Nimodipine for primary degenerative, mixed and vascular dementia.
López-Arrieta JM., Birks J.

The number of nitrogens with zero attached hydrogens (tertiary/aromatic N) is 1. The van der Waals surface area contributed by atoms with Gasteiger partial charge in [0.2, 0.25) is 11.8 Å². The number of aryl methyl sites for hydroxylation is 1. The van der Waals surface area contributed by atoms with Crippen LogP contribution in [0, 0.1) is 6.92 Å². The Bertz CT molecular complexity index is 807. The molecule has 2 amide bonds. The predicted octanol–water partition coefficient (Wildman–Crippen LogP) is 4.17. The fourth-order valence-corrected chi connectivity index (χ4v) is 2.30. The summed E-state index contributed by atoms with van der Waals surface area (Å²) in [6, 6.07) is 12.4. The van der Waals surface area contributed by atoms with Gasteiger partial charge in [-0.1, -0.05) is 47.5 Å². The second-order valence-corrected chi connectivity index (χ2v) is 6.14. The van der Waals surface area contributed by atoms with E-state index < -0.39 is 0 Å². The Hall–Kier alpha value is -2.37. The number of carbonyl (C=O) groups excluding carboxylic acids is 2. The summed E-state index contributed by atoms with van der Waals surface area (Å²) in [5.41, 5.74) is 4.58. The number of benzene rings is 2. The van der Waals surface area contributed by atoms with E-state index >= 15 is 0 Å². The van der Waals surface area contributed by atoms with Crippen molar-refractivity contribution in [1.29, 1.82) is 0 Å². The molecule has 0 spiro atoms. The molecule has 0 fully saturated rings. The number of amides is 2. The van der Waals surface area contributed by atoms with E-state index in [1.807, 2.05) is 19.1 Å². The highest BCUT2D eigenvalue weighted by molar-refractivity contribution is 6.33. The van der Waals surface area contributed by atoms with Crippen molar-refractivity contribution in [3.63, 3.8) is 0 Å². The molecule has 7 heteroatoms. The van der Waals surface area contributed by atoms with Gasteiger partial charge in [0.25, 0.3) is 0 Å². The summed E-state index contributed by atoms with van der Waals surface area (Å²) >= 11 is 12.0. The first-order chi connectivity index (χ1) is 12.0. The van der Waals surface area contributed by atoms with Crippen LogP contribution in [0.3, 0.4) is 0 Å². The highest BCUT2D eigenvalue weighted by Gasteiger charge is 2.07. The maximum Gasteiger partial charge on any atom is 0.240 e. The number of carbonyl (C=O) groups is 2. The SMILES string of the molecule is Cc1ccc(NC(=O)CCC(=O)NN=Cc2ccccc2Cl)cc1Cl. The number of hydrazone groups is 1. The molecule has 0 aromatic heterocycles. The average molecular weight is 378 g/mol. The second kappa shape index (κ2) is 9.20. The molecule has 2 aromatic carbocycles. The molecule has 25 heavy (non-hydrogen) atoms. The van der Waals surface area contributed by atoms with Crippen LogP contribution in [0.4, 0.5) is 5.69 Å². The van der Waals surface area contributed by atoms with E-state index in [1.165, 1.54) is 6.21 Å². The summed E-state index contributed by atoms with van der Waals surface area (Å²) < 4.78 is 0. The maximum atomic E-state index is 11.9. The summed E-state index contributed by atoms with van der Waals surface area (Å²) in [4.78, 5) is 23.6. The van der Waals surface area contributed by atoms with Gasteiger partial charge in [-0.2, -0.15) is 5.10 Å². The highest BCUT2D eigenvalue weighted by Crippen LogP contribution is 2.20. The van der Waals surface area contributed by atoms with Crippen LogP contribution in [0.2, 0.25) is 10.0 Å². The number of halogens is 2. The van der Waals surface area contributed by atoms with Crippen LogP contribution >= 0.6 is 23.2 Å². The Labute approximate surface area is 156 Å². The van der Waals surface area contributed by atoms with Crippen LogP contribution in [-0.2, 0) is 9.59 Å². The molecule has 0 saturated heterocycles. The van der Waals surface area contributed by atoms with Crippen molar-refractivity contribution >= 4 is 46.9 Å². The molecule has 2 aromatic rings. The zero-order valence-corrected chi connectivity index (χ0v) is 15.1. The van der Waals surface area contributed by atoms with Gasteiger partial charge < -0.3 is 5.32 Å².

BACKGROUND: Dementia is an age-associated syndrome most commonly due to Alzheimer's disease (AD) and/or cerebrovascular disease. Calcium has an important role in regulating brain functions. Calcium ions link membrane excitation to subsequent intracellular molecular responses. Age-associated changes in calcium homoeostasis have possible repercussions on higher cortical functions. Nimodipine is an isopropyl calcium channel blocker which readily crosses the blood-brain barrier. Its primary action is to reduce the number of open calcium channels in cell membranes, thus restricting influx of calcium ions into cells. The usefulness of nimodipine in patients with Alzheimer's disease and vascular dementia and unspecified dementia is still controversial. In spite of the uncertainties about its efficacy in dementia, nimodipine is currently frequently prescribed for cognitive impairment and dementia in several continental European countries. OBJECTIVES: To assess the clinical efficacy of nimodipine for the manifestations of dementia, in unclassified disease and in the major subtypes - Alzheimer's disease, cerebrovascular disease, and mixed Alzheimer's and cerebrovascular disease. SEARCH STRATEGY: The Cochrane Dementia and Cognitive Improvement Group's Specialized Register - which contains reports of trials from all major medical databases and many trial databases - was last searched on 3 August 2001 using the term 'nimodipin*'. SELECTION CRITERIA: All unconfounded, double-blind, randomized trials in which treatment with nimodipine was administered for more than a day and compared with placebo in patients with dementia, of unclassified type or attributable to Alzheimer's disease, cerebrovascular disease, or mixed Alzheimer's and cerebrovascular disease. DATA COLLECTION AND ANALYSIS: Data were extracted independently by the reviewers and the odds ratio (95%CI) or the average difference (95%CI) were estimated. Both intention-to-treat and on-treatment results were extracted. MAIN RESULTS: Fourteen trials were included which tested two treatment regimes, 90 and 180 mg/day of nimodipine for 12 and 24 weeks. Two trials included only patients with Alzheimer's disease (AD), 9 trials included only patients with cerebrovascular dementia (CVD), and three trials included patients with AD, CVD and mixed disease. Available outcome data from 9 trials (2492 patients) cover the domains of cognitive function, activities of daily living, global clinical state, safety and tolerability. By pooling available data from all trials, whatever the diagnosis of the patients included, this review found benefit associated with nimodipine (90 mg/day at 12 weeks) compared with placebo on the SCAG scale ( WMD -7.59, 95% CI -9.87 to -5.31, P<0.00001) on clinical global impression (WMD -0.87, 95% CI -1.07 to -0.67, P<0.00001) and cognitive function (SMD 0.61, 95% CI 0.42 to 0.81, P<0.00001) but not on scales assessing activities of daily living. When the AD trials and the VD trials were pooled separately similar significant results were found for the 90mg/day dose of nimodipine at 12 weeks. Drop-out rates were low in the trials, affecting similar proportions of treatment and placebo groups. Nimodipine is well tolerated with a low rate of adverse effects similar to that associated with placebo. There were slightly more adverse cerebrovascular events, and adverse events due to blood problems, associated with placebo than with nimodipine, and adverse autonomic events were slightly more common with nimodipine than with placebo. REVIEWER'S CONCLUSIONS: Nimodipine can be of some benefit in the treatment of patients with features of dementia due to unclassified disease or to Alzheimer's disease, cerebrovascular disease, or mixed Alzheimer's and cerebrovascular disease. It appears to be well tolerated with few side effects. Data were not available from several trials, a total of more than 500 patients. A meta-analysis of individual patient data from all trials is desirable. Dementia is a chronic disorder and the short-term benefits of nimodipine demonstrated in the trials reviewed do not justify its use as a long-term anti-dementia drug. New research must focus on longer term outcomes.